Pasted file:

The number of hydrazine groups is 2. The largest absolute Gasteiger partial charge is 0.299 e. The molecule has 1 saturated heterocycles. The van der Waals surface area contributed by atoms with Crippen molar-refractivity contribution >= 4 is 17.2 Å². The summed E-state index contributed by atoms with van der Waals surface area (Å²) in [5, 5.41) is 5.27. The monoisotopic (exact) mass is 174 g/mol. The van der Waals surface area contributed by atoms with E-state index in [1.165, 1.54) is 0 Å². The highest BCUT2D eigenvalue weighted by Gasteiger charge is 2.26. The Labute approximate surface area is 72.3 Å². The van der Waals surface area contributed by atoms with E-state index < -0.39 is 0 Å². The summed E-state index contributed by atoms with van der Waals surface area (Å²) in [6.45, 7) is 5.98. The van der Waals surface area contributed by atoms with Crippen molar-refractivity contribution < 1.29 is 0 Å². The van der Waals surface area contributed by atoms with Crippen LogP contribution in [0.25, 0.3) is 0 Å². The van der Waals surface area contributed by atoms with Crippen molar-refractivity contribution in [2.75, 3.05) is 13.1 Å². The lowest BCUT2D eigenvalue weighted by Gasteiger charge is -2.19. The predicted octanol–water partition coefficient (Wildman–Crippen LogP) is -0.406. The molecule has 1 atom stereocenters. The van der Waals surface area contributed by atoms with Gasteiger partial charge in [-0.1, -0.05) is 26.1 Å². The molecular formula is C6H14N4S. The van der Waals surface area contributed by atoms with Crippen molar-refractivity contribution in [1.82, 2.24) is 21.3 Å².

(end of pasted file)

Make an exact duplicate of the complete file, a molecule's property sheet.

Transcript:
The number of hydrazine groups is 2. The largest absolute Gasteiger partial charge is 0.299 e. The molecule has 1 saturated heterocycles. The van der Waals surface area contributed by atoms with Crippen molar-refractivity contribution >= 4 is 17.2 Å². The summed E-state index contributed by atoms with van der Waals surface area (Å²) in [5, 5.41) is 5.27. The monoisotopic (exact) mass is 174 g/mol. The van der Waals surface area contributed by atoms with E-state index in [1.165, 1.54) is 0 Å². The highest BCUT2D eigenvalue weighted by Gasteiger charge is 2.26. The Labute approximate surface area is 72.3 Å². The van der Waals surface area contributed by atoms with E-state index < -0.39 is 0 Å². The summed E-state index contributed by atoms with van der Waals surface area (Å²) in [6.45, 7) is 5.98. The van der Waals surface area contributed by atoms with Crippen molar-refractivity contribution < 1.29 is 0 Å². The van der Waals surface area contributed by atoms with Crippen LogP contribution in [0.25, 0.3) is 0 Å². The van der Waals surface area contributed by atoms with Crippen molar-refractivity contribution in [2.75, 3.05) is 13.1 Å². The lowest BCUT2D eigenvalue weighted by Gasteiger charge is -2.19. The predicted octanol–water partition coefficient (Wildman–Crippen LogP) is -0.406. The molecule has 1 atom stereocenters. The van der Waals surface area contributed by atoms with Gasteiger partial charge in [-0.1, -0.05) is 26.1 Å². The molecular formula is C6H14N4S. The van der Waals surface area contributed by atoms with Crippen molar-refractivity contribution in [1.82, 2.24) is 21.3 Å².